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Acronyms Have Become a Language in Their Own “Write”

Margaret Thatcher: TINA, There is No Alternative - US Dept of Defense
Officialdom, bureaucracy, media and people love acronyms, especially when they make a word that stands alone and means what the abbreviation actually is.

The use of abbreviations to describe lengthy organisational names and regularly used terms in daily life has become well established. RAM (Random Access Memory) is universal in computers. Politics has embraced them wholesale. GOP is equally: Grand Old Party, Gallant Old Party or God’s Own Party. ACLU is American Civil Liberties Union and in the UK SNP is readily acknowledged as Scottish National Party. FLOTUS (First Lady of the United States), GOTV (Get Out the Vote) and WaPo (Washington Post) need little explanation in the USA.

In the currency of communication across boundaries, an agreed, concise and comprehensible way of describing complex issues and structures is essential. It’s crucial in politics and its bed-mate, the media. Abbreviations and alphabetisms are a handy way of coding.

Political and Economic Acronyms

Acronyms such as FOREST (Freedom Organisation for the Right to Enjoy Smoking Tobacco), NASA (National Aeronautics and Space Administration), SMART (Specific, Measurable, Achievable, Realistic Timely), PIN (Personal Identification Number) and MAD (Mutually Assured Destruction) have become familiar parts of the language landscape. Each generation in politics and current affairs generates its own terminology.

MARILYN (Manning and Recruitment in the Lean Years of the Nineties) was the first intimation that an aging population would soon outnumber younger workers (and taxpayers) by several times, in the 1990s. TINA (There Is No Alternative) became the justification for Conservative economic monetary policies in the UK during the 1980s and 90s.

NIMBY (Not in My Back Yard) and its linguistic-evolution NIMBYISM described opposition to a planning or economic development (like new homes or wind farms near somebody’s open space or view). Often the objectors approved the principle of the development; they just didn’t want it near them: a dog-in-the-manger approach.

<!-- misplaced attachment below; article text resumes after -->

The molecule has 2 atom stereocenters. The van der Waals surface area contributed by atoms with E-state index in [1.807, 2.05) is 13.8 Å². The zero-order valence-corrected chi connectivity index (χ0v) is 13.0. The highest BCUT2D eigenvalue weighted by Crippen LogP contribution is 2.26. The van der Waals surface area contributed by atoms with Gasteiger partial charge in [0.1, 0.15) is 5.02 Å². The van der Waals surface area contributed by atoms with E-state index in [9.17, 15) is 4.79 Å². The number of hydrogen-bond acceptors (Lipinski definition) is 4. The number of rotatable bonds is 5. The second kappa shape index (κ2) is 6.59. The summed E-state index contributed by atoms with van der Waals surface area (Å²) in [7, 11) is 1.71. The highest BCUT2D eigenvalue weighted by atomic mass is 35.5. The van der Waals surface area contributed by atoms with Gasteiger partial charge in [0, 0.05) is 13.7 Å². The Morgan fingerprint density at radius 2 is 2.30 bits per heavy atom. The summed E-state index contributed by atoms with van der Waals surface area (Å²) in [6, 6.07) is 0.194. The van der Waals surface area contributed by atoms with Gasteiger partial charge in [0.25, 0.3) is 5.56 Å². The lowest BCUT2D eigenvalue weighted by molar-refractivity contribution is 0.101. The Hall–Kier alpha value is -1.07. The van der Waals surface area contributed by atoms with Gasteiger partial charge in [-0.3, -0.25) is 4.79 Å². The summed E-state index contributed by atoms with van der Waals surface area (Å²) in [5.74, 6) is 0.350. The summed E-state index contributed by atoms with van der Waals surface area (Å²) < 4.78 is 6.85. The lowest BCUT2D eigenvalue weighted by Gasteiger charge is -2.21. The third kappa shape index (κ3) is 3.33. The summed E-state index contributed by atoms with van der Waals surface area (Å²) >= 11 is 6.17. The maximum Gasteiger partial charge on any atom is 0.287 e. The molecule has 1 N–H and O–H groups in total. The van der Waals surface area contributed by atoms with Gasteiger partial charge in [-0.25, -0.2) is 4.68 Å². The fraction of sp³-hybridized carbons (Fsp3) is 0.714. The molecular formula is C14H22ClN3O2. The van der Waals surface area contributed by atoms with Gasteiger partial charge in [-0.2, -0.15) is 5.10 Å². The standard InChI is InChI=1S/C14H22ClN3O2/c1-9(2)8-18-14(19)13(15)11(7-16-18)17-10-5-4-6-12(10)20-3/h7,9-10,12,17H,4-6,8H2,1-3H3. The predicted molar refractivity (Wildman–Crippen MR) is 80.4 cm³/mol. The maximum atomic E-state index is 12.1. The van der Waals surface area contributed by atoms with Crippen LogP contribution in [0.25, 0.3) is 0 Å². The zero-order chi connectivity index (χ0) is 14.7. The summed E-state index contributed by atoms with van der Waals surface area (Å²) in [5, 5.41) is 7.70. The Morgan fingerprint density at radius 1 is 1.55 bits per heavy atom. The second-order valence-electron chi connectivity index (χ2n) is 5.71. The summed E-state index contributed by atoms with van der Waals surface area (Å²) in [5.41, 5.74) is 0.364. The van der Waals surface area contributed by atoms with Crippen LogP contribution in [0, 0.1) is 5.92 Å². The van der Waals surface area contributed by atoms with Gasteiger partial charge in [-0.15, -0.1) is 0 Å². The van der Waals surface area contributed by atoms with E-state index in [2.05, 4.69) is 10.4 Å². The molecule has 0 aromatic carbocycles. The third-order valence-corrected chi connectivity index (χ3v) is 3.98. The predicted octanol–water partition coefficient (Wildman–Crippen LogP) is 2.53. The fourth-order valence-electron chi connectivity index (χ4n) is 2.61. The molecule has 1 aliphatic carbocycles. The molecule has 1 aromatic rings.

YUPPIES were Young Urban Professionals and DINKS were Double Income, No Kids – youngish urban professionals enjoying the economic profligacies of the last years of the 20th century. Labour Prime Minister Gordon Brown, when Chancellor of the Exchequer, embraced a female name to explain his rules of economics on public borrowing: Prudence. It was not officially an acronym, but people came up with their own from sensible to satirical, including Preferred Restraint Under Difficult Economic Needs & Choices Exercised.

In the autumn of 2010, Mervyn King, Governor of the Bank of England, claimed that the NICE (Non-Inflationary Consistent Expansion) decade of the first years of the 21st century was over, giving way to a new SOBER period (Savings, Orderly Budgets, Equitable Rebalancing).

Multi-Use of Special Terminology (MUST)

Many acronyms are shared. For example, RADAR (Radio Detection And Ranging) has become an accepted word, radar, standing alone as a noun in aviation and military usage. However, it also stands for: Royal Association for Disability And Rehabilitation (London, England); Regional Alcohol and Drug Awareness Resource; Rational Assessment of Drugs and Research (Australia); Register of Australian Drug and Alcohol Research (Australia); Rural AIDS and Development Action Research (South Africa); and Radio Association Defending Airwave Rights.

RADAR is also Reflective Agents with Distributed Adaptive Reasoning; Radio’s All-Dimension Audience Research; Rights, Availabilities, Distribution, Analysis, and Reporting; Random Access Digital Audio Recorder; Risk Assessment and Decision Analysis Research Group (Queen Mary and Westfield College, London, England); Resource And Data Activity Repository and Removing Aggressive Drivers and Road Rage.

The advent of emails, text-speak and electronic abbreviations have given birth to a range of new acronyms in communication and finance, such as LOL (Laugh Out Loud, or Lots Of Love), ATM (At This Moment, as well as Automated Teller Machine), OMG (Oh my God!), B4N (Bye For Now) and B2B (Business to Business). Some reflect a modern, cynical world-weary life view: BTDT (Been There, Done That) with its appendix GTTS (Got the T-Shirt), BTOBD (Be There or Be Dead) or CRAFT (Can’t Remember a Flipping Thing).

In the 1960s SCUM (The Society for Cutting Up Men) pushed forward a radical, serious feminist agenda. The Simpsons TV series played comically with an acronym from Springfield Heights Institute of Technology. In medicine, military and general slang, acronyms have become ubiquitous. In between the deadly serious and the funny, they become a habit, a party game of making up short-hand descriptors, the clearer the better, as plain speaking is essential, unless language is mangled for more poetic reasons.

There are more than four million acronyms and abbreviations in use so far. And every day, people somewhere invent new ones: an acronym (A Clever Round-up Of New Young Meaningless/Meaningful Sayings) for every occasion.

First published on Suite 101, 27 October 2010.

Photo: Margaret Thatcher: TINA, There is No Alternative – US Dept of Defense

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